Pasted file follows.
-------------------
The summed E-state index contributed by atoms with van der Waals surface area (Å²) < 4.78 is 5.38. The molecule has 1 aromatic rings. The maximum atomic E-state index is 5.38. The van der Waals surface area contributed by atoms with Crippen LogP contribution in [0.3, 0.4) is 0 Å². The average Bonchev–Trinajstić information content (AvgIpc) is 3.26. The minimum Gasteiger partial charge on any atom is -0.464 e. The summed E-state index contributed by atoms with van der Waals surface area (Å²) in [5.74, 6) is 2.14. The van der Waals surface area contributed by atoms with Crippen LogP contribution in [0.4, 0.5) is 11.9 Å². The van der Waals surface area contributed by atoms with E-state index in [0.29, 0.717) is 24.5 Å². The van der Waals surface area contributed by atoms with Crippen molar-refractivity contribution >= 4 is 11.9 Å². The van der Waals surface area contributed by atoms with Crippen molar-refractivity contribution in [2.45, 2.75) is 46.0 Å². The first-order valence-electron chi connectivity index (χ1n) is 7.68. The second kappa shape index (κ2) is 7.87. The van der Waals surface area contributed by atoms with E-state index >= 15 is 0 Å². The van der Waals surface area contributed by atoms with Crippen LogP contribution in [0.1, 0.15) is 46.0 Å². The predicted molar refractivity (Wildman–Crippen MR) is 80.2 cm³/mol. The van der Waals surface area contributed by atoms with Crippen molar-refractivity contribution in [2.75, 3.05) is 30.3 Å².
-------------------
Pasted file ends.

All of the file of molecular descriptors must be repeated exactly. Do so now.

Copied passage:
The summed E-state index contributed by atoms with van der Waals surface area (Å²) < 4.78 is 5.38. The molecule has 1 aromatic rings. The maximum atomic E-state index is 5.38. The van der Waals surface area contributed by atoms with Crippen LogP contribution in [0.3, 0.4) is 0 Å². The average Bonchev–Trinajstić information content (AvgIpc) is 3.26. The minimum Gasteiger partial charge on any atom is -0.464 e. The summed E-state index contributed by atoms with van der Waals surface area (Å²) in [5.74, 6) is 2.14. The van der Waals surface area contributed by atoms with Crippen LogP contribution in [0.4, 0.5) is 11.9 Å². The van der Waals surface area contributed by atoms with E-state index in [0.29, 0.717) is 24.5 Å². The van der Waals surface area contributed by atoms with Crippen molar-refractivity contribution >= 4 is 11.9 Å². The van der Waals surface area contributed by atoms with Crippen molar-refractivity contribution in [2.45, 2.75) is 46.0 Å². The first-order valence-electron chi connectivity index (χ1n) is 7.68. The second kappa shape index (κ2) is 7.87. The van der Waals surface area contributed by atoms with E-state index >= 15 is 0 Å². The van der Waals surface area contributed by atoms with Crippen LogP contribution in [0.1, 0.15) is 46.0 Å². The predicted molar refractivity (Wildman–Crippen MR) is 80.2 cm³/mol. The van der Waals surface area contributed by atoms with Crippen molar-refractivity contribution in [2.75, 3.05) is 30.3 Å².